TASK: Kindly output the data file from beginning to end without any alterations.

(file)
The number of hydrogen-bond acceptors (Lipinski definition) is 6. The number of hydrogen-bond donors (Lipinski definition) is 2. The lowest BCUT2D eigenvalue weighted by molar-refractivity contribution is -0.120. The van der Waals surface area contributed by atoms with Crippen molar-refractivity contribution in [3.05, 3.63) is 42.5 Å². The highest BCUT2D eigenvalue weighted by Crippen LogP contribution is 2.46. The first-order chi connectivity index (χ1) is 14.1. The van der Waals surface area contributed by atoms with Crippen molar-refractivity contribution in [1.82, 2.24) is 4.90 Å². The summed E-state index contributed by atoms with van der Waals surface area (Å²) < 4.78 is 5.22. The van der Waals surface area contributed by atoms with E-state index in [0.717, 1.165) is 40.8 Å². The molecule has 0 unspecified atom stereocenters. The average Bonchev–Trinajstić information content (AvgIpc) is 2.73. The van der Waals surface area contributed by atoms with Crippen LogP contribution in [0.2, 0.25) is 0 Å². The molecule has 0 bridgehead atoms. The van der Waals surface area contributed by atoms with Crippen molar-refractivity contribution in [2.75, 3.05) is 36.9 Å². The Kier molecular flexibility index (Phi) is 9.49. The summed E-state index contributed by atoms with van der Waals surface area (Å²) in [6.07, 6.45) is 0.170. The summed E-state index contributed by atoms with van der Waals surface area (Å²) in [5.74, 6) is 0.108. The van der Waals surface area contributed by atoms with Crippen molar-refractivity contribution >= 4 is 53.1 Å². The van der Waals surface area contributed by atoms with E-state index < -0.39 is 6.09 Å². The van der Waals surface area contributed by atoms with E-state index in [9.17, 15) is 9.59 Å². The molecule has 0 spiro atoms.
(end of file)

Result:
The number of hydrogen-bond acceptors (Lipinski definition) is 6. The number of hydrogen-bond donors (Lipinski definition) is 2. The lowest BCUT2D eigenvalue weighted by molar-refractivity contribution is -0.120. The van der Waals surface area contributed by atoms with Crippen molar-refractivity contribution in [3.05, 3.63) is 42.5 Å². The highest BCUT2D eigenvalue weighted by Crippen LogP contribution is 2.46. The first-order chi connectivity index (χ1) is 14.1. The van der Waals surface area contributed by atoms with Crippen molar-refractivity contribution in [1.82, 2.24) is 4.90 Å². The summed E-state index contributed by atoms with van der Waals surface area (Å²) < 4.78 is 5.22. The van der Waals surface area contributed by atoms with E-state index in [0.717, 1.165) is 40.8 Å². The molecule has 0 unspecified atom stereocenters. The average Bonchev–Trinajstić information content (AvgIpc) is 2.73. The van der Waals surface area contributed by atoms with Crippen LogP contribution in [0.2, 0.25) is 0 Å². The molecule has 0 bridgehead atoms. The van der Waals surface area contributed by atoms with Crippen molar-refractivity contribution in [2.75, 3.05) is 36.9 Å². The Kier molecular flexibility index (Phi) is 9.49. The summed E-state index contributed by atoms with van der Waals surface area (Å²) in [6.07, 6.45) is 0.170. The summed E-state index contributed by atoms with van der Waals surface area (Å²) in [5.74, 6) is 0.108. The van der Waals surface area contributed by atoms with Crippen molar-refractivity contribution >= 4 is 53.1 Å². The van der Waals surface area contributed by atoms with E-state index < -0.39 is 6.09 Å². The van der Waals surface area contributed by atoms with E-state index in [9.17, 15) is 9.59 Å². The molecule has 0 spiro atoms.